Neal Gay’s weekly Mesquite Championship Rodeo is celebrating its 25th anniversary. Neal’s son Don hopes to celebrate a record eighth world championship in bull riding by season’s end.


Jim Shoulders and Neal Gay after the Mesquite Championship Rodeo was formed.
Legendary Jim Shoulders (horseback) with his friend and partner Neal Gay. The photo was taken shortly after the Mesquite Championship Rodeo was formed in 1958.

I gave up calisthenics long ago when I traded a lackluster part-time rodeo career for the more comfortable life of a fan. But there was a time when I performed a full battery of daily exercises—­push-ups, sit-ups, running, the whole sweaty works. And it was during this period 10 years ago last December that I was sharing a hotel room with several others in Oklahoma City during the Na­tional Finals Rodeo.

None of us were Finals contes­tants—we were either has-beens or hopefuls in rodeo—but we were working at the NFR in various capacities. I remember staggering out of bed early one morning to begin my ritual of self-torture. I puffed through 50 jumping-jacks and was preparing to endure the push-ups when one boarder, stock contractor Carl Murphy of the old Rocky Mountain Rodeo Company, raised up from bed and peered at me over a pillow, observing this ludicrous scene with contempt.

“You make me sick,” said Murph, who really sounded sick as he collapsed back into bed. Mur­phy’s a little abrasive in the morning, but a good-natured sport otherwise. I recall the Finals when he flanked one of his bucking horses and forgot to let go of the flank strap. The horse left the chute and Carl was jerked into a full gainer, landing in the arena at the end of the gate. The crowd loved it.

Anyway, I completed the exer­cises, and by that time some of the others were up—the late Randy Spears, a talented rodeo publicist, and Don Gay, a high school senior from Mesquite, Texas, who at age 18 was already a member of the Pro­fessional Rodeo Cowboys Associa­tion.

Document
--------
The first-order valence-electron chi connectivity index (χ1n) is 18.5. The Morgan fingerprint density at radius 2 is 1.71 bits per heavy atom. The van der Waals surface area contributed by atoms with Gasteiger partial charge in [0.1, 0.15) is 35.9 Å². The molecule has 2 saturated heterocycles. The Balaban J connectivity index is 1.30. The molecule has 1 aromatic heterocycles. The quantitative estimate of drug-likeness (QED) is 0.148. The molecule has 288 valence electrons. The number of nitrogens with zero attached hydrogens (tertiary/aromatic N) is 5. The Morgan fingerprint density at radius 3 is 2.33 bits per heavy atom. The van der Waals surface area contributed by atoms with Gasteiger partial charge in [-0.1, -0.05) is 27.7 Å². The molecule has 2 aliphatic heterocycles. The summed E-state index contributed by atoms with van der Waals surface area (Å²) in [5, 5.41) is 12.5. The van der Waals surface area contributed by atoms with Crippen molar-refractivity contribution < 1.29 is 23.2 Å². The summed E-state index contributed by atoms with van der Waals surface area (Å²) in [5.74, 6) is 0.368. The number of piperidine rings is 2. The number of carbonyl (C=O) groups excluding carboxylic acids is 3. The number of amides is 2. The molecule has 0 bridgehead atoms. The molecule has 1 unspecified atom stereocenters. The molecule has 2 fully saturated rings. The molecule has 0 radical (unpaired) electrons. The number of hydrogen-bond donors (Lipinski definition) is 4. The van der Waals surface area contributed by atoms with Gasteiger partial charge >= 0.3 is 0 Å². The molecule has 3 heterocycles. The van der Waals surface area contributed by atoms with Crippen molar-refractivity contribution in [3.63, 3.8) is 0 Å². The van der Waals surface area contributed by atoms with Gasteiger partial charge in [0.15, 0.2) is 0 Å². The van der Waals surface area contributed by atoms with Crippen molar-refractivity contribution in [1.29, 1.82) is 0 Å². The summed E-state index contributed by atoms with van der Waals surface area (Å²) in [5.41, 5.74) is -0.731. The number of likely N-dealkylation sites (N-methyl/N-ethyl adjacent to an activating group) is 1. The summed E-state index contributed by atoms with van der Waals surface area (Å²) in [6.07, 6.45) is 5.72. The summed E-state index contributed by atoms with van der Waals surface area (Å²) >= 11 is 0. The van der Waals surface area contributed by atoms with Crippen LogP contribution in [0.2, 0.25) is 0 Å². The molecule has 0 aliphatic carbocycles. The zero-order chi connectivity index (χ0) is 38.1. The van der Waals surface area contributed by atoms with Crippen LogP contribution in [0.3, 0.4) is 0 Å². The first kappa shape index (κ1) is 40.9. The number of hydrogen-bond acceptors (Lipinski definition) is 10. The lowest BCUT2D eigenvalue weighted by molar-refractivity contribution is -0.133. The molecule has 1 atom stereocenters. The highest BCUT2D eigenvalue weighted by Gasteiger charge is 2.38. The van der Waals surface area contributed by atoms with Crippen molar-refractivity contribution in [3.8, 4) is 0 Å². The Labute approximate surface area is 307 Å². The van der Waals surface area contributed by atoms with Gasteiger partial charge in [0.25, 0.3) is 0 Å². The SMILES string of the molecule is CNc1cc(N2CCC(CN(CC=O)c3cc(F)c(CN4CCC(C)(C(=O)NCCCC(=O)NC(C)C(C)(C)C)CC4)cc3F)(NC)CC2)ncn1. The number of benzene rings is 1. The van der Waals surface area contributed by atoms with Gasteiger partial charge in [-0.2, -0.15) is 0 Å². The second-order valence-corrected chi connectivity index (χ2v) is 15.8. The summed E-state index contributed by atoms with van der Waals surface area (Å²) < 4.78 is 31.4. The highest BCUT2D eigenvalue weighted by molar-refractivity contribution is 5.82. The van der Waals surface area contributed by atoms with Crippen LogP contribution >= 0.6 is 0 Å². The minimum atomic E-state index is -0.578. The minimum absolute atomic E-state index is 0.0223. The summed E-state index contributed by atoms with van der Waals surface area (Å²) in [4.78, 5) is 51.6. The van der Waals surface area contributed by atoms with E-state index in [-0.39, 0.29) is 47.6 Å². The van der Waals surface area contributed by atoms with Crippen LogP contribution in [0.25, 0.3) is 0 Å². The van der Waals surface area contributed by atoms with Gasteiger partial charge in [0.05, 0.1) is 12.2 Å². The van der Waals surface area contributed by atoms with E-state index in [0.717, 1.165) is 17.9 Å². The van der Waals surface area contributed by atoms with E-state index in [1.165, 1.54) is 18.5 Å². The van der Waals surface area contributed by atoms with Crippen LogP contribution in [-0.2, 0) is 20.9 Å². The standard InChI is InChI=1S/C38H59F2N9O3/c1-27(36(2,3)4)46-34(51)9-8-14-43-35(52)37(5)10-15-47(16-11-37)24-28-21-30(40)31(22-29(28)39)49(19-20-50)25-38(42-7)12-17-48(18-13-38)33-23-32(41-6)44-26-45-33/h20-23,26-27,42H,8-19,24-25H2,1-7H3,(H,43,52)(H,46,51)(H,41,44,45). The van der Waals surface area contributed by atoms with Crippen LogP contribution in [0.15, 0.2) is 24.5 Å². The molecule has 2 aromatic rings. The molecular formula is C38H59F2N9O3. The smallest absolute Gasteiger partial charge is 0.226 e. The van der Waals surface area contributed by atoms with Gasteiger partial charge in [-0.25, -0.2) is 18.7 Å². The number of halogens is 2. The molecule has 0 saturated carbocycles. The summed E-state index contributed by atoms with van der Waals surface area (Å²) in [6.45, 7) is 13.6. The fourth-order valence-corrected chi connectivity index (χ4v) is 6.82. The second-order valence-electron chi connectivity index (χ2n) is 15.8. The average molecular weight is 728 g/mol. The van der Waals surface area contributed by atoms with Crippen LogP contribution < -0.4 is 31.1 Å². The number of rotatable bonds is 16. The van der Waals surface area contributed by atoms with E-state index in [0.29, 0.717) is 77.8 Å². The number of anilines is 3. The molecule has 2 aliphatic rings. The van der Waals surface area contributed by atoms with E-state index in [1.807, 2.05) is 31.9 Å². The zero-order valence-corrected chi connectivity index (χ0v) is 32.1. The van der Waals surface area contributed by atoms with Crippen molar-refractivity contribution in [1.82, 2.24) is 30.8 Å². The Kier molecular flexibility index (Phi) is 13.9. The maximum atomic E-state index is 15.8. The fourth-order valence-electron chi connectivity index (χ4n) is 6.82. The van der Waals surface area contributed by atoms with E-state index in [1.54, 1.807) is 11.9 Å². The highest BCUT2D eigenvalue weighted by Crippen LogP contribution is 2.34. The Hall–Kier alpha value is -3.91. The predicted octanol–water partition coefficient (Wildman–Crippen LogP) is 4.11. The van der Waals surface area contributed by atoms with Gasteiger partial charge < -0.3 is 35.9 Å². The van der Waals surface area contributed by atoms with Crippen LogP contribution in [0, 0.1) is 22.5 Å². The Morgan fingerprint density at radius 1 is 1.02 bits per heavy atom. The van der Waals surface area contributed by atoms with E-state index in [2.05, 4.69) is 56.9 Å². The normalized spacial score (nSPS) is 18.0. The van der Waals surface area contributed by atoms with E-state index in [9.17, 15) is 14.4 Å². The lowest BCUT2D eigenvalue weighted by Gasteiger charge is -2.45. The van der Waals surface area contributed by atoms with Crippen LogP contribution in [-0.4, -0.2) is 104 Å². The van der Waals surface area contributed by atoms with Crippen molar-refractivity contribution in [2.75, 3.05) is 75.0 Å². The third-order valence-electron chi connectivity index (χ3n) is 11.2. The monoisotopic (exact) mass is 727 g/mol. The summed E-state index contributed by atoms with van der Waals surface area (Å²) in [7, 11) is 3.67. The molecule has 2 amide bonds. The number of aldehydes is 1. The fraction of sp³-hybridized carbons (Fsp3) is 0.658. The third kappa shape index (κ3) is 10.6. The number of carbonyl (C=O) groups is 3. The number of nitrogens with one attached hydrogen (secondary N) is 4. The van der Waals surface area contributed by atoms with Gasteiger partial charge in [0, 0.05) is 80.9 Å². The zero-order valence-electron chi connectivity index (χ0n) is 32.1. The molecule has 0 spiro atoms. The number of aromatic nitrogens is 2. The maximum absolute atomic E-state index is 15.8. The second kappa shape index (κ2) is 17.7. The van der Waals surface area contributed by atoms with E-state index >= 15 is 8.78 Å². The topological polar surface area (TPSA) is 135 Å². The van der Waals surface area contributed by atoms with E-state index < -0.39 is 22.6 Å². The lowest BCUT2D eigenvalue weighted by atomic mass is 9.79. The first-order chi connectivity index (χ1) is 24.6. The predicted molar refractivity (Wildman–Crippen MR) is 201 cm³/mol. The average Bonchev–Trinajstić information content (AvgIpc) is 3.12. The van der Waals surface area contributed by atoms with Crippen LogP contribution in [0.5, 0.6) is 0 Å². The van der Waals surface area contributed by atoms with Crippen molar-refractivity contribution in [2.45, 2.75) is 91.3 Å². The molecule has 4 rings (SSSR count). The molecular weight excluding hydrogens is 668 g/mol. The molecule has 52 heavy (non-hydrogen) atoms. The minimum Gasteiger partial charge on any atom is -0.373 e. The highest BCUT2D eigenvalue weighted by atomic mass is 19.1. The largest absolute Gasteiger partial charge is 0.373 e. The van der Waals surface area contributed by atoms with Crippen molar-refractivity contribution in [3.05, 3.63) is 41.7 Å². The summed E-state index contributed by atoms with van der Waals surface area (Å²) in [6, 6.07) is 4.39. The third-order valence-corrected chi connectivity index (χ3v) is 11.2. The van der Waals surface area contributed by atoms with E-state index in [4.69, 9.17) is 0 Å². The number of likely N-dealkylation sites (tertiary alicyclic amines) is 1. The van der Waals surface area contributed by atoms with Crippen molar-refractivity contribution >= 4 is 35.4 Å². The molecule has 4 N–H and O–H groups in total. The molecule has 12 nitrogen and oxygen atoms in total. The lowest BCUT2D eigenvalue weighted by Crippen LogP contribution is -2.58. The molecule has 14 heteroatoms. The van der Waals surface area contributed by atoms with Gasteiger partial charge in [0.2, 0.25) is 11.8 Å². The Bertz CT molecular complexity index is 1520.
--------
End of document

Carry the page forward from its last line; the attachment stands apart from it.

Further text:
That was the first time I met Don, and more than anything I remember his workout that morning. He was dressed and ready to walk out the door when he hesi­tated. “Those exercises are a good idea,” he said. ”I better do mine.”

He proceeded to do three quick push-ups and three sit-ups, then walked out of the room, ready to face the day; he was going to watch the Finals that night and help around the chutes. I wasn’t im­pressed with Don’s exercise routine, but sensed he was in bet­ter physical condition than I, and was no doubt turning into a capa­ble bull rider.

I watched him ride the following month in Denver. Cy Taillon was announcing, and he simply told the audience that Don was “a bull rider from Mesquite, Texas, and son of rodeo stock contractor Neal Gay.” Don made a good ride.

He traveled to other major rodeos that winter and spring, and still graduated from high school in June. Don had been eager to com­pete full-time, and he would hit the road with blessings from Neal, whose only stipulation had been that Don complete school before he embarked on a rodeo career. So with diploma in hand, the life of freedom and travel, pain and glory, was Don’s for the taking.

Don Gay and his twin-engine Comanche.
Don Gay and his twin-engine Comanche.

Don’s older brother Pete was also competing. Don entered sad­dle bronc and bareback riding as well as bull riding; Pete entered bareback and bulls, and steer wrestling occasionally. Both qualified for the Finals’ bull riding for the first time in ’72, and Don finished the season 8th while Pete was 13th.

In 1973, Don and Pete made it back to the Finals. Pete had concentrated solely on bull riding that year, and led the standings early in the season. But Don was beginning to take command of the event, and by Finals time he and Bobby Steiner, son of stock contractor Tommy Steiner of Austin, Texas, were locked in a head-to-head duel for the world championship. Don led for the title at one point, then Bobby regained the lead, and it all came down to the last bull.

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